[0025] In a preferred embodiment, the beam splitter is made of a substrate that comprises a semi-reflective coating. Preferably this is a metallic or dielectric coating. In another preferred embodiment, the coating is applied directly on the detector or on the entrance window of the detector housing. In a preferred variant embodiment, the beam splitter or coating is configured in such a way that the ratio between the light power level of the light beam and the light power level of the measured light measured at the detector is largely independent of the wavelength of the light beam.

[0026] In a further embodiment, the beam splitter (1) and the detector (11) are combined into one unit which comprises a housing.

[0027] Very particularly preferred is an embodiment having a beam splitter that generates one transmitted and one reflected partial beam, and exclusively the transmitted partial beam, constituting the measuring beam, strikes the detector. The reflected partial beam is directed, as the illuminating light beam, onto a specimen.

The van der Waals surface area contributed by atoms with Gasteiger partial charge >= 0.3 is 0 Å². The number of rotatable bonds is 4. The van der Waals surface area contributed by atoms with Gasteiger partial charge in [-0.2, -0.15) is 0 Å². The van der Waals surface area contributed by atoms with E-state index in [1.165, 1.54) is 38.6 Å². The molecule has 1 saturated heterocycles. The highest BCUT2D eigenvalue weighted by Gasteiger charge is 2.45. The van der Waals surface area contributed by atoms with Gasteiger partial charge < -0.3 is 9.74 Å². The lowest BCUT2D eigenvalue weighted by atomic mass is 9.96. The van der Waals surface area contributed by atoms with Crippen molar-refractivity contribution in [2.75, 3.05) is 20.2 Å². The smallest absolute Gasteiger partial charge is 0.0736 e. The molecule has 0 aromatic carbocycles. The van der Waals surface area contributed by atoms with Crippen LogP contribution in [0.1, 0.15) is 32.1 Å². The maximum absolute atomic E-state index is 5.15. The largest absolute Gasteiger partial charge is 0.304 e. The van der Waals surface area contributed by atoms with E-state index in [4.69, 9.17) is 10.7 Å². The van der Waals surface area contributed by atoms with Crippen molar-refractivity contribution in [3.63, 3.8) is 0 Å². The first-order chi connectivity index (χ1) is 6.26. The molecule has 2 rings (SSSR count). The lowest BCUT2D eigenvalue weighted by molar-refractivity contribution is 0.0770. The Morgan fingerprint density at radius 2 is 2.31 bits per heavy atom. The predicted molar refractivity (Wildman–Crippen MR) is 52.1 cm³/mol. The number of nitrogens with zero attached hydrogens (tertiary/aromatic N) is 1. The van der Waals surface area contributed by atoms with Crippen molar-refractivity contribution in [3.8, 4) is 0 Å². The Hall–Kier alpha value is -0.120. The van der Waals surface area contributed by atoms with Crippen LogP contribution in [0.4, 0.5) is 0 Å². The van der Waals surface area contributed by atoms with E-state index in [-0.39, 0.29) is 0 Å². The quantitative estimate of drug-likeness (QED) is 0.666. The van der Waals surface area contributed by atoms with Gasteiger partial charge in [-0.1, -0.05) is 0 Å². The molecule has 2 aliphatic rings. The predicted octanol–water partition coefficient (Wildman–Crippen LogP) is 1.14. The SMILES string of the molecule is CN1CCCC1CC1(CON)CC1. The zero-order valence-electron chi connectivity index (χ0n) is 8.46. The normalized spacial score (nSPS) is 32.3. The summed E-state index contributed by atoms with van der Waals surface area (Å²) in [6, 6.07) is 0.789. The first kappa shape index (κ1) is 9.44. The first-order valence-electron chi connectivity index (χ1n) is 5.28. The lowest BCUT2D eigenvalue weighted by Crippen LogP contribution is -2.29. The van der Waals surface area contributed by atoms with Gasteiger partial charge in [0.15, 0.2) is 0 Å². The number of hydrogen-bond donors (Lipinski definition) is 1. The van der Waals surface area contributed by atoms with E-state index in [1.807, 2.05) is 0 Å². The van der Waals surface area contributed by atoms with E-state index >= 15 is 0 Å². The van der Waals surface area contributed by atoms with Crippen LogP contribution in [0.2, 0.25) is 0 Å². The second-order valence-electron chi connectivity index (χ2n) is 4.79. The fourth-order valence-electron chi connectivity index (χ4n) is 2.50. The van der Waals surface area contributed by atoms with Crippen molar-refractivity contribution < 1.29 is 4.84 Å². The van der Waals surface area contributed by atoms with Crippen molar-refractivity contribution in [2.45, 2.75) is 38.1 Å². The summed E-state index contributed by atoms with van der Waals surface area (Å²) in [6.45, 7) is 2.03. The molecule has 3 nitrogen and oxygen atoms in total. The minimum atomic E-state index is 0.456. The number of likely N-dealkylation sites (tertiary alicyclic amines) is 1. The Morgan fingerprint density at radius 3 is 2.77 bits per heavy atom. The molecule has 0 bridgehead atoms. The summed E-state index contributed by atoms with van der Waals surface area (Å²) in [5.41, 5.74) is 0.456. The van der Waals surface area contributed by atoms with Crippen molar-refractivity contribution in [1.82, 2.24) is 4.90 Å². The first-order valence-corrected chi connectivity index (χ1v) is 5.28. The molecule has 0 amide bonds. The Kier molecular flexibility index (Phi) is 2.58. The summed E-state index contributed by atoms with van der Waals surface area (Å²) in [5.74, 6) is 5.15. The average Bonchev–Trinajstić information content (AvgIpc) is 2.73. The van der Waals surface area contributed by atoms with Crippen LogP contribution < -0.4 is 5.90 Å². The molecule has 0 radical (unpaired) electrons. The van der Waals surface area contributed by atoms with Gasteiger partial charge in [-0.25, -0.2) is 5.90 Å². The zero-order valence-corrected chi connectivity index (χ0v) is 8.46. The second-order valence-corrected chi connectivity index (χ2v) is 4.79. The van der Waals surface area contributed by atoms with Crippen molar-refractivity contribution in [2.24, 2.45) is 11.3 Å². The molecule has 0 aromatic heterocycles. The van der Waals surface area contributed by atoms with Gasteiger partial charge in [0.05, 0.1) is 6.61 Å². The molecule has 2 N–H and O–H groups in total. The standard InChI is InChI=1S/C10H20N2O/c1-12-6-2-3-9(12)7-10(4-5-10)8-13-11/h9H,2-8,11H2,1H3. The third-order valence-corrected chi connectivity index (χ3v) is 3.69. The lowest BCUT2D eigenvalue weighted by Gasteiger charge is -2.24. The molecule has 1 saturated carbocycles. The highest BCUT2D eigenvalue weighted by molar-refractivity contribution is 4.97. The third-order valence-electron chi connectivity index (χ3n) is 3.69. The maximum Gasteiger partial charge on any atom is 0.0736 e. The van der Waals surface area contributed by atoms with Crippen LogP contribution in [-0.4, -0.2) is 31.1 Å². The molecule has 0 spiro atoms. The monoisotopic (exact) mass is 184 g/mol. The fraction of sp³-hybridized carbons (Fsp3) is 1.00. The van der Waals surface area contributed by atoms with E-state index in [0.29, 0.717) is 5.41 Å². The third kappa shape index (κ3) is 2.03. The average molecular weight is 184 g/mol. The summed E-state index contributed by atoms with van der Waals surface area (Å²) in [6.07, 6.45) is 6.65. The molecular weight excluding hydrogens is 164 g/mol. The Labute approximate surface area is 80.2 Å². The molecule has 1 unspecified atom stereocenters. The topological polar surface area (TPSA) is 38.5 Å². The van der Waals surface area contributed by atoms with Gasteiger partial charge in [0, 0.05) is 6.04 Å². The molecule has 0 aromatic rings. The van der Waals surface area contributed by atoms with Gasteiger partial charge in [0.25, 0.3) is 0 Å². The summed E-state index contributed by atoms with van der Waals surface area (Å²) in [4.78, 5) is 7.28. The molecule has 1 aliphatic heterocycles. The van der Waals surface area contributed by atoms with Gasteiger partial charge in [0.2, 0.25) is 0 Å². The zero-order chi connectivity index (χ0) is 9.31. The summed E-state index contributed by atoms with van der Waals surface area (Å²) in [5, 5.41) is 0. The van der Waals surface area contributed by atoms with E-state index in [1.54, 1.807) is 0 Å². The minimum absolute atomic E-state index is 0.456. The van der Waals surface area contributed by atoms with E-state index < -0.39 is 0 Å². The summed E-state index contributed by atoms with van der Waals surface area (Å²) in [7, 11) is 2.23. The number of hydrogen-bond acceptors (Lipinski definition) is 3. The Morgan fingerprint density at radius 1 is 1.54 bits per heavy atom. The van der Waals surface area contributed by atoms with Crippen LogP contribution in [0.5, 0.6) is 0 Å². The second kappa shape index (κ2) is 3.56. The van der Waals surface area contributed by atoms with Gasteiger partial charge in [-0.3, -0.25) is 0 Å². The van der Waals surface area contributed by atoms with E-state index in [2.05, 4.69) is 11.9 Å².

[0028] In a further embodiment, the microscope is a scanning microscope or a confocal scanning microscope that preferably comprises a processing unit that correlates the measured power level of the measuring light, in consideration of the splitting ratio of the beam splitter and other system parameters, with the power level of the detected light or of a portion thereof, for example the power level of a portion of the detected light from a specific spectral region. By determining a corrected light power level, fluctuations in the power level of the illuminating light are corrected. Very particularly advantageous is an embodiment in which offsets (caused, for example, by the dark current of detectors) can be determined prior to scanning and thus can be taken into account in the correlation. In a preferred embodiment, a processing unit comprising a programmable digital electronic system, for example a field programmable gate array (FPGA), is provided.